Though it doesn’t boast Hong Kong’s best beach, Tung Ping Chau is a place where you can sometimes stroll the sand and feel almost like Robinson Crusoe – though you have to ignore the rural Shenzhen coastline little more than a stone’s throw away! – and its beach is special because you can walk into the water, and moments later snorkel or dive over some of Hong Kong’s finest corals.
If you’ve been to the island, you’ll know there’s an easy way to the beach. You alight from the ferry, walk off the pier, turn right, and you’re there. But as we’re talking about hiking, you should just admire the beach as you leave the ferry, and walk on past.
There are several paths to help you explore, perhaps by following the circuit of the island and occasionally heading down side trails. It’s of course up to you whether you walk the circuit clockwise or counter-clockwise, though I suggest you decide which direction might be most peaceful. Tung Ping Chau has lately become a magnet for “eco-tours” – which to my eyes often just seem to be great crowds of people following leaders with megaphones – and if there are tour groups as you leave the ferry, you might see which way they head, then set off in the opposite direction.
As Peng Chau is a relatively flat island, thanks to the layered mudstone that’s so different from the volcanic rock typical of Hong Kong, the island circuit’s an easy walk. If you choose counter-clockwise, you can take a concrete footpath north to a hamlet, then turn to the tide line and continue towards Tung Ping Chau’s northern tip. Here, there’s a short climb to a path through small trees, which swings round to follow the low cliffs of the west coast.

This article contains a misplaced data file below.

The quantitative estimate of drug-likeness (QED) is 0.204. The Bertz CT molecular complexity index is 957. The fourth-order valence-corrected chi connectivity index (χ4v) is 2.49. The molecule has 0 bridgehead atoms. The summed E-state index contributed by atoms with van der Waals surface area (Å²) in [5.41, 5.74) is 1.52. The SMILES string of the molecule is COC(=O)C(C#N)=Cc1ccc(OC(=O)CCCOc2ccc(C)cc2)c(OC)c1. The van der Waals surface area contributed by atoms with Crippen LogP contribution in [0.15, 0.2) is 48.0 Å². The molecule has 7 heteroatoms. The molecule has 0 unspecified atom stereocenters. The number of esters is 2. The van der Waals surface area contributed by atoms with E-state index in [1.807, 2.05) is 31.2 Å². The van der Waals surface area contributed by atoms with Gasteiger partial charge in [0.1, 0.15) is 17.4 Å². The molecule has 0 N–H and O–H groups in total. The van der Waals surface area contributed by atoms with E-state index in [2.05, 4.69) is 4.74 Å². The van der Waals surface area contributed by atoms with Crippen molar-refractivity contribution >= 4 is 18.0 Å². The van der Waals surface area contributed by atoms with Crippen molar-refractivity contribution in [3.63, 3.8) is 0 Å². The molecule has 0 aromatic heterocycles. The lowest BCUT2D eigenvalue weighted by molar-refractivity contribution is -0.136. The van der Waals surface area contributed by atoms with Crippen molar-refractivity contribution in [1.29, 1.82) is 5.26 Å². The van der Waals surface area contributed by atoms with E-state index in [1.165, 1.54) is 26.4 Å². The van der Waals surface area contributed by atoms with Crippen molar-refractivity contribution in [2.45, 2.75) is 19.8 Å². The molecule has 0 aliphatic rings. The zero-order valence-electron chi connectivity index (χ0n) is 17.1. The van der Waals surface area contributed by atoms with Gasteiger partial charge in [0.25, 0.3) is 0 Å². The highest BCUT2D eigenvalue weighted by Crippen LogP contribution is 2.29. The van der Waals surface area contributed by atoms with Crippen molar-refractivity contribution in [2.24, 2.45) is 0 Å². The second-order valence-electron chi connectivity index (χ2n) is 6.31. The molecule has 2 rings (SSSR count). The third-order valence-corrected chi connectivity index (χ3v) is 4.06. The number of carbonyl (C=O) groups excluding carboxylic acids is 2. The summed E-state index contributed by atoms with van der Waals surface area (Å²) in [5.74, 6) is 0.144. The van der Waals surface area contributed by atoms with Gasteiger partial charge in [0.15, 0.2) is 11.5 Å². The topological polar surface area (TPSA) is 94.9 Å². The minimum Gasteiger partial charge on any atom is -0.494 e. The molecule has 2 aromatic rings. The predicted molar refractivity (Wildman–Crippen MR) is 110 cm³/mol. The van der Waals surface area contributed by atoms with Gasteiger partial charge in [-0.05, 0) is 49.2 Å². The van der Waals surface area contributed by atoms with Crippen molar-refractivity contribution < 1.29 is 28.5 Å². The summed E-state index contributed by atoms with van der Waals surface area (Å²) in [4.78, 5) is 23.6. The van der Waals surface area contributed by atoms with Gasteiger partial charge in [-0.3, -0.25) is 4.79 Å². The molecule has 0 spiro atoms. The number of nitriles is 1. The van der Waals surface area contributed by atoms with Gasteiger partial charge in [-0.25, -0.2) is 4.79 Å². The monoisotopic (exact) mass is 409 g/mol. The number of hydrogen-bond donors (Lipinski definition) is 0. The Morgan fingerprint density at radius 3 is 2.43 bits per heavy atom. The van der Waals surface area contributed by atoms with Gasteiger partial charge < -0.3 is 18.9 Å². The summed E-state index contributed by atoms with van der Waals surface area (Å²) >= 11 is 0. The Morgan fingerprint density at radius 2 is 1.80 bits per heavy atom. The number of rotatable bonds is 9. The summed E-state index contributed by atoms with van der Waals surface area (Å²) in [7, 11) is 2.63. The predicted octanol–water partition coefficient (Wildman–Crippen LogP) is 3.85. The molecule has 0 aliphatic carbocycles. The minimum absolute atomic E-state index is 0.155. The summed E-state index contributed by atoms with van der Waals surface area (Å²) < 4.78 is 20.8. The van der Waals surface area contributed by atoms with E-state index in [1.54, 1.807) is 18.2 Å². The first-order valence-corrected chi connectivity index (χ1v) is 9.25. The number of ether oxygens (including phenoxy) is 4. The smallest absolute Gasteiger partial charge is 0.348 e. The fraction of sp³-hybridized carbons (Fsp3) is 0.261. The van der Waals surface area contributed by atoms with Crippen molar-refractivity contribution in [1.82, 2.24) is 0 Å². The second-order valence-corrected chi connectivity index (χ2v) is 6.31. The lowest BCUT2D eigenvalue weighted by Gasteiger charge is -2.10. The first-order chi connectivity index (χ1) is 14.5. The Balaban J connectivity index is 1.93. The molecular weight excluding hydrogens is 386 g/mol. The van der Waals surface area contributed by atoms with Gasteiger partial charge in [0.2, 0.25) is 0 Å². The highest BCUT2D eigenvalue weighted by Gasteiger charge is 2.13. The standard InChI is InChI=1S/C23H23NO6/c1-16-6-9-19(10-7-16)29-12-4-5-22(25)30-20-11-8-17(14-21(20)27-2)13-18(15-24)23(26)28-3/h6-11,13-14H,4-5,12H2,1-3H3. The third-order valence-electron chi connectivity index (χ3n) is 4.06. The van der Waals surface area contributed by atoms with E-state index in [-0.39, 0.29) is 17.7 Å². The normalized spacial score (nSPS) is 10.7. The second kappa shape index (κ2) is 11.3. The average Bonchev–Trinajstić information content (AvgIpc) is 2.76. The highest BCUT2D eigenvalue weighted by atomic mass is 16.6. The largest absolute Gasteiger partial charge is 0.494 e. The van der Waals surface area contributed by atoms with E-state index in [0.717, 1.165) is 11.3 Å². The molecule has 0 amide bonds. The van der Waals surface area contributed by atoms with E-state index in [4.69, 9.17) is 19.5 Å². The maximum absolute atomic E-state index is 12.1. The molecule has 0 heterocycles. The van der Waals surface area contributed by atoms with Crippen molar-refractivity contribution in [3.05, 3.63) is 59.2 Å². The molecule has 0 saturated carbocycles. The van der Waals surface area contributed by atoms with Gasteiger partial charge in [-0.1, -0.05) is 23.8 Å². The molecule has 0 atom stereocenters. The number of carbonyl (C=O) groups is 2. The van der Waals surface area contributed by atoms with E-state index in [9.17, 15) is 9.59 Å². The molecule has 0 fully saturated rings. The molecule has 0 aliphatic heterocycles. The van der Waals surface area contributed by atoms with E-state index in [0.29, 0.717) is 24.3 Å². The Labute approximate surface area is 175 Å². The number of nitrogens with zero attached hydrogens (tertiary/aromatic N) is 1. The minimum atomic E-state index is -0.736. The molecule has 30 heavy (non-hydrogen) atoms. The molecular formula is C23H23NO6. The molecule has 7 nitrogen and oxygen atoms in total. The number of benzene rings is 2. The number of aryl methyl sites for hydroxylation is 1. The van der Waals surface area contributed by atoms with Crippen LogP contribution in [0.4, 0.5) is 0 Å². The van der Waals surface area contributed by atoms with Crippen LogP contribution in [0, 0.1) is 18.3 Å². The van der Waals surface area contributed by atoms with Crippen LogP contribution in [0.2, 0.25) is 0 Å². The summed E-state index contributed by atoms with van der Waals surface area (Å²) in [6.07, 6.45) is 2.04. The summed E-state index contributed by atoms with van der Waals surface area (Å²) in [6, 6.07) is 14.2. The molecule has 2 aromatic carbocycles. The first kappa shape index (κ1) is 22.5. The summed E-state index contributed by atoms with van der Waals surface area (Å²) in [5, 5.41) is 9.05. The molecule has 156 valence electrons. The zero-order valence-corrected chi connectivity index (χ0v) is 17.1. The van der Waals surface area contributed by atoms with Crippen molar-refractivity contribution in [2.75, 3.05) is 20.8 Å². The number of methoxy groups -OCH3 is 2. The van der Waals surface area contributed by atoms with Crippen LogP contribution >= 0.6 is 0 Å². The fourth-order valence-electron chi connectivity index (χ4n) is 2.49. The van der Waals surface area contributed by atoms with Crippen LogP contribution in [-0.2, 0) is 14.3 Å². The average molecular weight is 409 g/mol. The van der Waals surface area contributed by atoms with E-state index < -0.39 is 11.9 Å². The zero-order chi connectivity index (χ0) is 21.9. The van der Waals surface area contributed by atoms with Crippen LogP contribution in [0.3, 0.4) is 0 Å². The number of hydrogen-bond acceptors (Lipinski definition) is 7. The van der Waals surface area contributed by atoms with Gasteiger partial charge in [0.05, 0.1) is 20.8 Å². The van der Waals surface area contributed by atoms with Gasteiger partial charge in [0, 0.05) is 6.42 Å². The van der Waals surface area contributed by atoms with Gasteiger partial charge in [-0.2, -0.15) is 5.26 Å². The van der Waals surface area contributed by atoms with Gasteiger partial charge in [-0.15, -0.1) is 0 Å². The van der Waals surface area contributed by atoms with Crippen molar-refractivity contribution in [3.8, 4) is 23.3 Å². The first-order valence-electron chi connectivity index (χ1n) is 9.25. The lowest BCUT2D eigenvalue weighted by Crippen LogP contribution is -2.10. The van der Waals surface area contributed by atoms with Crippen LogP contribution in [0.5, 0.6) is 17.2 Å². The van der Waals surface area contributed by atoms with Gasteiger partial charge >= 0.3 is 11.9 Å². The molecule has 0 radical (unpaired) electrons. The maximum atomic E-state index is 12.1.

This is a relatively wild coastline – the islanders who once farmed on Tung Ping Chau built their hamlets on the more sheltered east coast, or in more central areas, where woods are now reclaiming the landscape, with trees sprouting from ruined houses. You can look west across Mirs Bay, to the seemingly distant hills of the eastern New Territories.
The path climbs a little, to the highest point on Tung Ping Chau, 48 metres above sea level. Then, you can descend, and explore the rock pools and natural rock sculptures of the island’s southeast corner. North again, you’ll pass through a small village, and soon return to the pier, and the beach.
Though there are no government facilities at the beach, if you check out the village just north of the pier you might find there are masks and snorkels for hire. [[I’m not sure about this]]. And you can return here for a shower and perhaps a meal, after you’ve explored Tung Ping Chau’s underwater realm, hopefully enjoying seeing some of the island’s 30 species of hard corals, and finding other interesting marine life including colourful fish.